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Thule is the name of a secluded island and one of the primary settings of Bayonetta 3. A place that allows observation of multiple layers of the World of Chaos, Thule acts as a "hub" during Bayonetta's journey to combat the Homunculi and track Singularity to his native world of the Alphaverse.

Thule contains many portals that lead into a realm called Ginnungagap, an space in-between the alternate worlds of the Multiverse that allows a person to pass through barriers between their universe and other realities.

Story[]

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Bayonetta 3[]

Thule's existence was originally discovered by the Umbra Witches and the Lumen Sages when they used the Eyes of the World to learn of its approximate location and relevance to the Multiverse. A number of Witches and Sages ventured to the island and spent the next few years constructing specialised machinery and devices called Chaos Gears that would allow them to harness control of the island's proximity to a dimensional distortion, open the way to Ginnungagap and, subsequently, other worlds themselves.

After the Clan Wars and Witch Hunts concluded 500 years prior, Thule was abandoned and forgotten by the world at large to where it had become merely a legend. When Bayonetta and Viola arrive on Thule, they find a mountainous, lush-forested island covered in levitating stones and the ruins of their predecessors, with pillars of light in the sky allowing glimpses into alternate realities.

Though the island is uninhabited except for occasional invading Homunculi, many sealed treasures and artefacts can be found, including various way markers and platforms that serve as transporters to the alternate worlds of the Multiverse.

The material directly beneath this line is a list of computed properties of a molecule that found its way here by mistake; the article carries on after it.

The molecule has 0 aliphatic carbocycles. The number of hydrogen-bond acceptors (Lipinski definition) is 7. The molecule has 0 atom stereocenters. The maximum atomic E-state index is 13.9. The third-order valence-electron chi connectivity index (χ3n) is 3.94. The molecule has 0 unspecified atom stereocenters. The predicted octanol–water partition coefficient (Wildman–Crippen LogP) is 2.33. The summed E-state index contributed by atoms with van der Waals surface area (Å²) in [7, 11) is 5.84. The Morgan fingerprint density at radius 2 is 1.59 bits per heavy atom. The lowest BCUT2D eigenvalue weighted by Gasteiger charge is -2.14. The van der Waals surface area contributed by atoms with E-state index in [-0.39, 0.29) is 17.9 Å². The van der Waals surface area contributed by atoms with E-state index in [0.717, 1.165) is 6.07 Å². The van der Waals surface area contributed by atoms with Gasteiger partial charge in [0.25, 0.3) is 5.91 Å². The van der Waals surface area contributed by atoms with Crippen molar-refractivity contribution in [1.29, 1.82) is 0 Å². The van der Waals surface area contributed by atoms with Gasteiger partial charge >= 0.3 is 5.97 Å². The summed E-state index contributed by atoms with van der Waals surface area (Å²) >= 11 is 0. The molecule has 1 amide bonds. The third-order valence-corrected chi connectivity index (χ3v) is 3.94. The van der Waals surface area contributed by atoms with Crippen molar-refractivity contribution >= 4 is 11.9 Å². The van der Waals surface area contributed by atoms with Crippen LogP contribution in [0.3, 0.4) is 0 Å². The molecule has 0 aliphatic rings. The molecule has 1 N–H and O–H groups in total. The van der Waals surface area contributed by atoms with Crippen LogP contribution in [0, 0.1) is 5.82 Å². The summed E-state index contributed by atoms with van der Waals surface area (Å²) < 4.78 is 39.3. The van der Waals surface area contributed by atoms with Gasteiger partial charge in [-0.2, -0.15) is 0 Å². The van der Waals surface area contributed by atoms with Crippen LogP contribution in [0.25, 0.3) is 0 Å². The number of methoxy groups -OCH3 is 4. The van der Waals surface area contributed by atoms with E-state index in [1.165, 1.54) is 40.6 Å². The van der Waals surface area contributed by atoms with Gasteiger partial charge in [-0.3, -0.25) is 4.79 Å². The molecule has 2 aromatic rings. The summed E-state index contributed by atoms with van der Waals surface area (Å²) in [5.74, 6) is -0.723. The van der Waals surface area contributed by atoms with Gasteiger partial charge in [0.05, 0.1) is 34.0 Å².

Trivia[]

  • Thule is the name of the northernmost location in ancient Greek and Roman literature and cartography which, in modern times, is identified as Iceland, Greenland, or Norway. In classical and medieval literature, it was incorporated into the metaphorical term ultima Thule, which refers to distant places that are beyond the "borders of the known world". It has been proclaimed by Geminus of Rhodes that the name "Thule" was derived from the word for polar night, or "the place where the sun goes to rest".
    • The name of its adjacent realm, Ginnungagap, comes from the term for the primordial void of Norse mythology that exited before creation. In some texts, Ginnungagap is noted to be a northern phenomenon or is facing northward, tying its connection to Thule.
  • The way markers found throughout Thule that light up when approached feature demonic script that read “May the Eyes of the World light your way”.

Gallery[]

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